The Oslo Forum was created in 2003 as a gathering for mediation practitioners to meet and share their expertise. It was aimed at the hope of building a larger community of mediation experts and increase learning, serving as an incubator for testing and honing future peacemakers hoping to resolve conflicts around the world.
It has grown from its first meeting of 17 practitioners to now include over 100 notable key players from the United Nations, intergovernmental and private organizations, journalists, analysts and other experts.
Among its participants has been a veritable who’s who of global ambassadors for peace, including former UN General Secretary Kofi Annan, President Jimmy Carter, new Myanmar leader Aung San Suu Ki and many others.
And like any progressive project, it has some more far-fetched ideas it has tried to implement including inviting Javad Zarif, the foreign minister for the Iranian regime to this year’s conclave in Norway.
While we know Norwegians are a kind, generous and thoughtful people, earnestly hoping and working for peace around the world, the participation of Zarif at this Forum to ostensibly share ideas for peace is one of the more incredulous things anyone has heard.
The Iranian regime stands alone in the world as the leading supplier and exporter for terrorism and proxy wars. Its Quds Forces and Revolutionary Guard are on the battlefields and shipping cash, arms and mercenaries to Syria, Iraq, Afghanistan and Yemen.
It has managed to become the second largest executioner of prisoners on the planet and regularly abuses its own men, women, children, ethnic and religious minorities, journalists, dissidents and just about anyone else the mullahs in Tehran have a disagreement with.
Zarif’s crowning achievement has foreign minister has been to snooker the world into supporting a nuclear agreement that essentially preserves Iran’s entire nuclear infrastructure, open the floodgates to billions in fresh cash and does not mandate any changes in its barbaric human rights practices.
That’s a neat trick and if the participants at the Oslo Forum are looking for tips on how to obscure the truth, they’ve invited the right man in Zarif.
No one can deny that Iran’s intervention in Syria is the single largest reason why the civil war has lasted this long and expanded so far. It is also the reason why Islamic extremist groups such as Al-Nusra and ISIS were able to spring into existence and expand.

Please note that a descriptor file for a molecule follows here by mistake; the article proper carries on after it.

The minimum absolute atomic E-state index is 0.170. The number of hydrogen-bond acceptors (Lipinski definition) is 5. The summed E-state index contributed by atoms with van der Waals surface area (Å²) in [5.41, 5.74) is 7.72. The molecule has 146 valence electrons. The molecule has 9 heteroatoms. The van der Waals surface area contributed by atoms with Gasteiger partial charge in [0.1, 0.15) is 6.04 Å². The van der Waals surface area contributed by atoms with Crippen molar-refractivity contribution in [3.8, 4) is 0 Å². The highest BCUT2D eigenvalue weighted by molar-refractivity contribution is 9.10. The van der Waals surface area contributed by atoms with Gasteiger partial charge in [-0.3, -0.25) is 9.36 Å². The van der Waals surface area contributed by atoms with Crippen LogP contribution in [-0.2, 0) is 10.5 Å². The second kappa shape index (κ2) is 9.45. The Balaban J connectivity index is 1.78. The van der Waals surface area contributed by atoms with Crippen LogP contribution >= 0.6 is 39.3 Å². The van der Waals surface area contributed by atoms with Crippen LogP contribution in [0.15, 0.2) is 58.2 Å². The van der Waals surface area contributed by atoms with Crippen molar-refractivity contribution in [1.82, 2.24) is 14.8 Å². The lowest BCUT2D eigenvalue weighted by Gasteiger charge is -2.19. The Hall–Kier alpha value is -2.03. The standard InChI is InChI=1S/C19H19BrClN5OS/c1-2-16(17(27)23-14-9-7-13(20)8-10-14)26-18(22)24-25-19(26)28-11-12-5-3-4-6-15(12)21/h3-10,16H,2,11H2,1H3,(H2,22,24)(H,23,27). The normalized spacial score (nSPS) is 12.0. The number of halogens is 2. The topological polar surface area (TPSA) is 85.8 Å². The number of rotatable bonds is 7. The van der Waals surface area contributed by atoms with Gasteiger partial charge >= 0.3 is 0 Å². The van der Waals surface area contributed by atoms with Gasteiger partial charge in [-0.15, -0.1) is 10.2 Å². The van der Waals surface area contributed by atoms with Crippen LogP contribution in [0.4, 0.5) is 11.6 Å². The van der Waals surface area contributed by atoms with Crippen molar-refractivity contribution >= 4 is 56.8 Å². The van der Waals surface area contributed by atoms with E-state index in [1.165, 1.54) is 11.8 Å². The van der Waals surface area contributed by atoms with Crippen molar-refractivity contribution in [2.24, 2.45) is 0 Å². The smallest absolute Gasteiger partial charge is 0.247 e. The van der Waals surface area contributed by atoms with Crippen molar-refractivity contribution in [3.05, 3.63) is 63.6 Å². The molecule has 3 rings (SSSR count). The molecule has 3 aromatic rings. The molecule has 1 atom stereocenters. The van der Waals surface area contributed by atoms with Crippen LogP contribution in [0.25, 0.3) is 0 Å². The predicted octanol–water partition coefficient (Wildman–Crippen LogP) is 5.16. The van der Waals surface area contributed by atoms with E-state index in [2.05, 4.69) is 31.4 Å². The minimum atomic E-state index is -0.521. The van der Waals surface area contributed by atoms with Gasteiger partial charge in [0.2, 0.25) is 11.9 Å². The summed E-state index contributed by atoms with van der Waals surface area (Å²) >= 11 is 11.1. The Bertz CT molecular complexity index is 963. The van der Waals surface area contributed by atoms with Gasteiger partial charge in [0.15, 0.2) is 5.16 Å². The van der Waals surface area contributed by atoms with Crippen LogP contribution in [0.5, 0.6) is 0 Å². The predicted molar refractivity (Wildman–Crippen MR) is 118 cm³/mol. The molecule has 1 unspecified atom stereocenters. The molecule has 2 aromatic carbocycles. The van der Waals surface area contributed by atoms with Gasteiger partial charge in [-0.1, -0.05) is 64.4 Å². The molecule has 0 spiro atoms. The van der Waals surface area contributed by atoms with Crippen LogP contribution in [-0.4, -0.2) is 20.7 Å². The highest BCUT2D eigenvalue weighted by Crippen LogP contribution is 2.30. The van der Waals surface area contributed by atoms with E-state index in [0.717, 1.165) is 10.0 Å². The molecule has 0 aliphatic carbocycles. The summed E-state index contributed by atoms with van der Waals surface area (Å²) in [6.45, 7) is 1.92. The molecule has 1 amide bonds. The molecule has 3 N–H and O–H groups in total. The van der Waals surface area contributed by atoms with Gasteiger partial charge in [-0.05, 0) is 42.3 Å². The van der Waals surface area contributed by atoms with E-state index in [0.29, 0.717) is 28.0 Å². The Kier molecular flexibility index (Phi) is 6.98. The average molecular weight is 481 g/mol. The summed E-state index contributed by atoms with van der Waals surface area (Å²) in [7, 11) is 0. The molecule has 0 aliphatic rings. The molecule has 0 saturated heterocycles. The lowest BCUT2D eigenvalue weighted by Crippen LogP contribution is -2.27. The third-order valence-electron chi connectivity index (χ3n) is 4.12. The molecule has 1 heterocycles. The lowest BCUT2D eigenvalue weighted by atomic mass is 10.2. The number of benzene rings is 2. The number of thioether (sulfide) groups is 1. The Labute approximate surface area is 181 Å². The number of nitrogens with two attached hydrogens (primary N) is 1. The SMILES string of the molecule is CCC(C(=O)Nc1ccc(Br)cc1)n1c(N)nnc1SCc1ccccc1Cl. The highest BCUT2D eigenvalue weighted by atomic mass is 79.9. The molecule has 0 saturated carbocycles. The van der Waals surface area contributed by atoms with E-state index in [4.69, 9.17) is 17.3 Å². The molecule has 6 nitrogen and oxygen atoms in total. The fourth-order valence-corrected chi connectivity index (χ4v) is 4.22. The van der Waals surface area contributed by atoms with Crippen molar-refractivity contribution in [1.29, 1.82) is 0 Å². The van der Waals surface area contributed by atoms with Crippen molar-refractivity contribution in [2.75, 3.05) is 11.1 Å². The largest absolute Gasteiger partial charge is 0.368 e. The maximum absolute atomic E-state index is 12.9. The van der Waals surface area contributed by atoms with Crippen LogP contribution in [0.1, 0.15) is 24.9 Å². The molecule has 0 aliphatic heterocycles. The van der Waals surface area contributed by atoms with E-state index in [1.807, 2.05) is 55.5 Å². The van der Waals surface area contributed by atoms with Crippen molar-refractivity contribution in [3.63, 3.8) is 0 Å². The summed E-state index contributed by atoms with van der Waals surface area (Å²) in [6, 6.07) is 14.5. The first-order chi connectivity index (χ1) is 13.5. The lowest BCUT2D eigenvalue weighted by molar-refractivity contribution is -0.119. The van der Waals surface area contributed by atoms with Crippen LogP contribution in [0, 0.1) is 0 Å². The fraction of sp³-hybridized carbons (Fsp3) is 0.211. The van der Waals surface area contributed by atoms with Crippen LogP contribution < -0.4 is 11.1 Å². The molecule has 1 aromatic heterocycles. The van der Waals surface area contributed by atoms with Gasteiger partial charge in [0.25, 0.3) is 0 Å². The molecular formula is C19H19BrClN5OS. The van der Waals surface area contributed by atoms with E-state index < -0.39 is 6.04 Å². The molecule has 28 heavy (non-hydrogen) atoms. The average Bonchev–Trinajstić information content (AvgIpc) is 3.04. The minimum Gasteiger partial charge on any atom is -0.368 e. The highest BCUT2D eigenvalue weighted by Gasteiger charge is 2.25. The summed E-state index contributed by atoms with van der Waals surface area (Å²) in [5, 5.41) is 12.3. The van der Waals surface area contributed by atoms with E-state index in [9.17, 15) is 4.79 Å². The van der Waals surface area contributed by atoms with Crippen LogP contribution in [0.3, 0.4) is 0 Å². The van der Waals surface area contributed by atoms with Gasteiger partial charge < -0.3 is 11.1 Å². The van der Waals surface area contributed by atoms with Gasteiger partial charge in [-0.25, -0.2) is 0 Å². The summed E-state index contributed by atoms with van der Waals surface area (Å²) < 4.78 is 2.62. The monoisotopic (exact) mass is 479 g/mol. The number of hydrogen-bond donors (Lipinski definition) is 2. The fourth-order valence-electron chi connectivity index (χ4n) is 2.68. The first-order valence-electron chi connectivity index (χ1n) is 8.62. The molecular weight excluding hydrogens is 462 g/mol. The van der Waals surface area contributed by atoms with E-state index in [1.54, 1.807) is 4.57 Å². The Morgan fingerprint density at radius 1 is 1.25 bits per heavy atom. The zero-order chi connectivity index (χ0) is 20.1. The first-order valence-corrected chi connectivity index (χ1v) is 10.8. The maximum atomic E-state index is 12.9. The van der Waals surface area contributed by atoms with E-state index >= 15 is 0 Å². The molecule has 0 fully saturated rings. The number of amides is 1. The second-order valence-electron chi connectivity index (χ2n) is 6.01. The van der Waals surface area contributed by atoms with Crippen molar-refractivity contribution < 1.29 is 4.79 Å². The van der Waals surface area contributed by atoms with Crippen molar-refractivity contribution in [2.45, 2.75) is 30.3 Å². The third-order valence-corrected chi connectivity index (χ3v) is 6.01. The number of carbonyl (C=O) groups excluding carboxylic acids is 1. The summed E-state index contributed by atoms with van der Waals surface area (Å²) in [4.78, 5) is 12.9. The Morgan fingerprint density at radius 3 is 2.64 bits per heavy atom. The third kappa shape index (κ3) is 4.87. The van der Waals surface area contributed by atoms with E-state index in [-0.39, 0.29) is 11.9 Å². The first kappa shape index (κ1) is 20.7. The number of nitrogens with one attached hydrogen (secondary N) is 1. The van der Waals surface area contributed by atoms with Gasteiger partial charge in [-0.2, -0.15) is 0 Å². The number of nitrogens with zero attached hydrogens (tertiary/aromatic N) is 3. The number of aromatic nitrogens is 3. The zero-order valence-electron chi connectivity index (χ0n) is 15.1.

The heavy military and economic involvement by the Iranian regime and refusal to engage in multilateral peace talks that involve any discussion of removing the bloody Assad regime from power has certainly shaped and molded the Syrian conflict into the bloody affair it is today.
All of which makes Iran’s participation in the Forum that much more curious since top mullah Ali Khamenei has been definitive and expressive in his beliefs concerning the use of violence and terror to achieve the regime’s aims. Compromise, negotiation, mediation and discussion are not words in the vocabulary of the mullahs.
That is certainly true when you look at the recent spate of arrests and imprisonments of dual-national Iranians who have been tossed into Iranian prison without charge or access to counsel, including a Canadian professor and a British mother.
It is also notable that during recent visits by various European leaders to Iran to seek out commercial trade opportunities with the nuclear agreement in effect, the Iranian regime did not slow down one bit the pace of executions, imprisonments and abuses during any of those visits.
Take for example Federica Mogherini, European Union policy chief, who visited Iran this past April only to see the regime execute three prisoners the day she arrived or Matteo Renzi, the Prime Minister of Italy, who visited Iran only to have the regime hang 17 people, including three juveniles at the same time.
These visits by European leaders and the inclusion of Zarif at a conference for peace negotiators makes a mockery of the human suffering in Iran and only emboldens the mullahs to continue with these practices since there seems to be no downside.
His participation is even stranger when you consider that the Iranian regime has opened up a recruiting center in Heart, Afghanistan to persuade and even coerce thousands of Afghans to fight in Syria.
The Christian Science Monitor visited the center and reported on what is no longer a secret in Iran as the regime seeks to bolster the number of mercenaries sent to fight for the Assad regime.
Some Afghans fight willingly for religious reasons, eager to take up a cause of “defending” Shiite shrines in Syria. Others fight for cash, upwards of $700 per month, or choose to realize promises of Iranian citizenship, schooling for their children, and jobs, if they survive the frontline – benefits usually beyond reach for Afghan migrants in Iran, the Christian Science Monitor reported.
Still other Afghans report coercion and intimidation, and say their second-class status inside Iran – among an estimated 3 million Afghans, only one-third are legal migrants – is taken advantage of. Afghans’ “vulnerable legal position in Iran and the fear of deportation may contribute to their decision [to join militias in Syria], making it less than voluntary,” Human Rights Watch said in a January report.
None of these revelations should be ignored at the Forum and in fact, Zarif should be confronted with these facts and asked why the regime has failed to work for peace in Syria instead of seeking to escalate the conflict.
Ultimately, as Zarif continues this European tour, he should be met with hard and tough questions and not platitudes and open arms.
By Michael Tomlinson